CEOs for Cities Announces the Talent Dividend Prize
Source: Next American City
Cities across the nation are in a brutal race to produce jobs and get  people back to work, while slashing municipal budgets to match plunging  tax revenues.
Every mayor is expected to have a three-point plan that is the magic  elixir for economic development, usually headlined by “Attract new  industry.”
Bagging the buffalo may sound like a good plan. We can all hope for the best. But hope is not a strategy.
What ought to headline every local economic development plan is not  sexy. It doesn’t generate headlines. No consultant can trademark it. But  it is the one strategy that is a sure winner, and it is a strategy that  makes not just one city richer but all of America richer.
The strategy? Increase college attainment rates.
(I told you it wasn’t sexy.)
Here’s why it works. It turns out that 58 percent of any city’s  success as measured by per capita income can be explained by the  percentage of college graduates in its population. (And that’s  conservative. Some economists calculate the impact at 80 percent.)
Why? Because every one percentage point increase in college  attainment is associated with an increase of $763 in per capita income.  That’s not just a result of moving a certain number of people over the  four-year college finish line, but of shifting the entire education  distribution curve forward.
Increasing college attainment rates isn’t easy. But it is easier than  we think. It turns out that millions of Americans started college. They  raised their hands and said, “I want to go to college.” They got in to  college. They paid for classes. They earned college credits. They just  didn’t finish.
And finishing is what counts.
Amazingly, even in this lousy economy, Americans with college degrees  have an unemployment rate that is almost half the rate of those who  attended but did not complete college. The median annual salary for a  college graduate is $20,000 more a year than someone who started college  but didn’t finish. So the financial impact finishing college has on  families and on cities is significant.
That’s why CEOs for Cities,  with the support of the Kresge Foundation and Lumina Foundation for  Education, is launching a $1 million prize competition today to drive  increased degree attainment in America’s major metro areas. 
The Talent Dividend Prize will be awarded to the metropolitan  area with the greatest increase in the number of post-secondary degrees  granted per capita over a four-year period.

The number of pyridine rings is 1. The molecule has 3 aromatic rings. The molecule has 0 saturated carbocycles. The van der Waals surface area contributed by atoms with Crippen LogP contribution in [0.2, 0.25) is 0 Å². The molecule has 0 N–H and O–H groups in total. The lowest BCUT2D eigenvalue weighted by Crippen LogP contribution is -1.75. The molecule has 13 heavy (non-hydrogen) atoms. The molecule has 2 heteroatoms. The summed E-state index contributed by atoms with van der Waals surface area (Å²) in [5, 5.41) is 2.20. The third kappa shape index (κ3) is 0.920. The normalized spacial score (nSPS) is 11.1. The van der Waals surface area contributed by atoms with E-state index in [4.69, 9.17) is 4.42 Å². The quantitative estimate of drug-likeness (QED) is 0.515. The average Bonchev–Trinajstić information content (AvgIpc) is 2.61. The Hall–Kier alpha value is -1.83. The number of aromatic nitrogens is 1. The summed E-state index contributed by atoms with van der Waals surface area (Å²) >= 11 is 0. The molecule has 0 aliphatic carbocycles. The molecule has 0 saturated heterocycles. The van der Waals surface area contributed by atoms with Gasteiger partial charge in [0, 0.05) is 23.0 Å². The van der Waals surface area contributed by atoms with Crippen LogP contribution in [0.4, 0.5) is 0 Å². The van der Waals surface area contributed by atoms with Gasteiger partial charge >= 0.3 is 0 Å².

CEOs for Cities Announces the Talent Dividend Prize

Source: Next American City

Cities across the nation are in a brutal race to produce jobs and get people back to work, while slashing municipal budgets to match plunging tax revenues.

Every mayor is expected to have a three-point plan that is the magic elixir for economic development, usually headlined by “Attract new industry.”

Bagging the buffalo may sound like a good plan. We can all hope for the best. But hope is not a strategy.

What ought to headline every local economic development plan is not sexy. It doesn’t generate headlines. No consultant can trademark it. But it is the one strategy that is a sure winner, and it is a strategy that makes not just one city richer but all of America richer.

The strategy? Increase college attainment rates.

(I told you it wasn’t sexy.)

Here’s why it works. It turns out that 58 percent of any city’s success as measured by per capita income can be explained by the percentage of college graduates in its population. (And that’s conservative. Some economists calculate the impact at 80 percent.)

Why? Because every one percentage point increase in college attainment is associated with an increase of $763 in per capita income. That’s not just a result of moving a certain number of people over the four-year college finish line, but of shifting the entire education distribution curve forward.

Increasing college attainment rates isn’t easy. But it is easier than we think. It turns out that millions of Americans started college. They raised their hands and said, “I want to go to college.” They got in to college. They paid for classes. They earned college credits. They just didn’t finish.

And finishing is what counts.

Amazingly, even in this lousy economy, Americans with college degrees have an unemployment rate that is almost half the rate of those who attended but did not complete college. The median annual salary for a college graduate is $20,000 more a year than someone who started college but didn’t finish. So the financial impact finishing college has on families and on cities is significant.

That’s why CEOs for Cities, with the support of the Kresge Foundation and Lumina Foundation for Education, is launching a $1 million prize competition today to drive increased degree attainment in America’s major metro areas. 

The Talent Dividend Prize will be awarded to the metropolitan area with the greatest increase in the number of post-secondary degrees granted per capita over a four-year period.